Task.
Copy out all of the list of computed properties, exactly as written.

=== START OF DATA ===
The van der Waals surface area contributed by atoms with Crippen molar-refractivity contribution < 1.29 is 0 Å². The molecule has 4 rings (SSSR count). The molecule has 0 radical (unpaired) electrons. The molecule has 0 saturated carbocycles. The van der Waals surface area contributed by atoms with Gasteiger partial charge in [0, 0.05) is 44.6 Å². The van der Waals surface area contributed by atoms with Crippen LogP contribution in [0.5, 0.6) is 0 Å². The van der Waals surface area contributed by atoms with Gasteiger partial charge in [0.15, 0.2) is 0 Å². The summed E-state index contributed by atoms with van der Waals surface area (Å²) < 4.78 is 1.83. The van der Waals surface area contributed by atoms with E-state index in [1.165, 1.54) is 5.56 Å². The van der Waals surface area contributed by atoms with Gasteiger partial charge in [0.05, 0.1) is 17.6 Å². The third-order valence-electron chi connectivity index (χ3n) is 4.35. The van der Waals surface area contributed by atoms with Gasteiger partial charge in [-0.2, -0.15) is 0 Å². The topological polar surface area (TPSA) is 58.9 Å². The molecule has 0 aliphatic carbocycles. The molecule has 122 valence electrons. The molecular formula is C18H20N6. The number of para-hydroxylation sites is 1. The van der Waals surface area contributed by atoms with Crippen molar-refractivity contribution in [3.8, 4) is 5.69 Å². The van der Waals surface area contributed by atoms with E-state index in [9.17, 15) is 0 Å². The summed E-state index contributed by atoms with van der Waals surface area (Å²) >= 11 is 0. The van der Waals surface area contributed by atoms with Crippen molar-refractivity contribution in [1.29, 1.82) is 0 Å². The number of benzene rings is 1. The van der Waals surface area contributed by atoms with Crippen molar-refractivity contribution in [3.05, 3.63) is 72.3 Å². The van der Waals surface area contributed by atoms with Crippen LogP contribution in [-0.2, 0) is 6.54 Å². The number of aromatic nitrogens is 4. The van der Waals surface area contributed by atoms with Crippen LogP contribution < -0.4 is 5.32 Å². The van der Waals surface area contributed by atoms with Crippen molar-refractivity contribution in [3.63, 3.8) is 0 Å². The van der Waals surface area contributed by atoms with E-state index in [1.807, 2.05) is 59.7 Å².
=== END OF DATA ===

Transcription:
The van der Waals surface area contributed by atoms with Crippen molar-refractivity contribution < 1.29 is 0 Å². The molecule has 4 rings (SSSR count). The molecule has 0 radical (unpaired) electrons. The molecule has 0 saturated carbocycles. The van der Waals surface area contributed by atoms with Gasteiger partial charge in [0, 0.05) is 44.6 Å². The van der Waals surface area contributed by atoms with Crippen LogP contribution in [0.5, 0.6) is 0 Å². The van der Waals surface area contributed by atoms with Gasteiger partial charge in [0.15, 0.2) is 0 Å². The summed E-state index contributed by atoms with van der Waals surface area (Å²) < 4.78 is 1.83. The van der Waals surface area contributed by atoms with E-state index in [1.165, 1.54) is 5.56 Å². The van der Waals surface area contributed by atoms with Gasteiger partial charge in [0.05, 0.1) is 17.6 Å². The third-order valence-electron chi connectivity index (χ3n) is 4.35. The van der Waals surface area contributed by atoms with Gasteiger partial charge in [-0.2, -0.15) is 0 Å². The topological polar surface area (TPSA) is 58.9 Å². The molecule has 0 aliphatic carbocycles. The molecule has 122 valence electrons. The molecular formula is C18H20N6. The number of para-hydroxylation sites is 1. The van der Waals surface area contributed by atoms with Crippen molar-refractivity contribution in [3.8, 4) is 5.69 Å². The van der Waals surface area contributed by atoms with E-state index in [9.17, 15) is 0 Å². The summed E-state index contributed by atoms with van der Waals surface area (Å²) >= 11 is 0. The van der Waals surface area contributed by atoms with Crippen molar-refractivity contribution in [1.29, 1.82) is 0 Å². The number of benzene rings is 1. The van der Waals surface area contributed by atoms with Crippen molar-refractivity contribution in [3.05, 3.63) is 72.3 Å². The van der Waals surface area contributed by atoms with Crippen LogP contribution in [-0.2, 0) is 6.54 Å². The number of aromatic nitrogens is 4. The van der Waals surface area contributed by atoms with Crippen LogP contribution < -0.4 is 5.32 Å². The van der Waals surface area contributed by atoms with Crippen molar-refractivity contribution in [3.63, 3.8) is 0 Å². The van der Waals surface area contributed by atoms with E-state index in [1.807, 2.05) is 59.7 Å².